Frequently Asked Questions | New Jersey Child Support

If you are getting divorced and you have a child, you may be wondering about child support arrangements. Read on for a general overview of child support in New Jersey:

How is child support determined?

When a court determines child support, they are working to do what is in the child’s best interest. In order to determine this, they will consider some of the following factors:

  • The child custody arrangement you and your spouse currently have in place
  • Your child’s needs
  • You and your spouse’s earning capacity
  • You and your spouse’s age and health
  • The age and health of your child
  • Whether your child has any special needs
  • Whether your child is seeking higher education, such as college
  • Whether you or your spouse have any liabilities
  • You and your spouse’s standard of living
  • You and your spouse’s yearly income

Can child support be altered?

It is possible to modify your child support arrangement. Child support can either be increased or decreased, depending on the situation. In order to modify the arrangement, you will have to prove that one of the following events has occurred:

  • An increase or decrease in income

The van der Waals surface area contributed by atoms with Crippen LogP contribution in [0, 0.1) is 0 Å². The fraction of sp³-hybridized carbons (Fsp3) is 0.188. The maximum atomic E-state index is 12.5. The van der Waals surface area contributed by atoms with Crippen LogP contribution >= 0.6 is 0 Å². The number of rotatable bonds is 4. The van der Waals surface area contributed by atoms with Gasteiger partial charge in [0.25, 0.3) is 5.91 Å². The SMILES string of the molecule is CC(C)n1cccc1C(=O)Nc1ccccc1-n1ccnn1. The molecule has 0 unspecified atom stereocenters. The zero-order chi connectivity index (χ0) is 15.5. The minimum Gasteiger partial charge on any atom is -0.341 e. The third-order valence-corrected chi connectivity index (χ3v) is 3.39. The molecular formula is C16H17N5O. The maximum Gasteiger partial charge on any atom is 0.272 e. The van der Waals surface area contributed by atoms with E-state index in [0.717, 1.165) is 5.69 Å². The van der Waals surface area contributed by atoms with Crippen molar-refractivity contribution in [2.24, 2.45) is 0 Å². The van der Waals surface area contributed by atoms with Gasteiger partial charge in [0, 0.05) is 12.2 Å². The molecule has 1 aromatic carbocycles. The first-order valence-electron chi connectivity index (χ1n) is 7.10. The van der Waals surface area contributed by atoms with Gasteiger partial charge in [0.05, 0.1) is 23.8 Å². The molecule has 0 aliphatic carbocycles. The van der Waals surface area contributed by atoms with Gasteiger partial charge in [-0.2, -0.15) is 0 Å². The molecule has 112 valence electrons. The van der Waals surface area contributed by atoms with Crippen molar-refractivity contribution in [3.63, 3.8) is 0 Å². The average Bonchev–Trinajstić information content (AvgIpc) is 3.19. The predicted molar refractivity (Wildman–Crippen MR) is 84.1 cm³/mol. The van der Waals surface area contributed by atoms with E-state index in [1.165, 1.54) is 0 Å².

• A change in federal income tax law
  • Loss of job, or, on the flip side, a promotion
  • A spouse remarries
  • A spouse loses their home
  • The supporting parent has suffered a significant medical injury or condition

What is the age of emancipation in New Jersey?

Child support payments can generally end when the child reaches the age of emancipation. In New Jersey, this is typically 18 years old. However, child support can be extended or terminated in certain cases. For example, child support will be extended if the child decides to pursue higher education.

What if I don’t pay child support?

If the parent responsible for paying child support stops paying before child support payments are legally terminated by the court, he or she can face legal repercussions. Some ways the child support is enforced in New :

  • Taking money directly from the defaulting parent’s wages
  • Redirecting a tax refund
  • Credit reporting
  • Seizing their property
  • Suspending their driver’s license
  • Denying them a passport
  • Taking money from a civil award, settlement, or lottery winnings

If you have any questions, contact our firm today to speak with an experienced family law attorney.

Contact our Firm

If you need assistance with any family law issue, contact Greenberg & Walden, LLC today.

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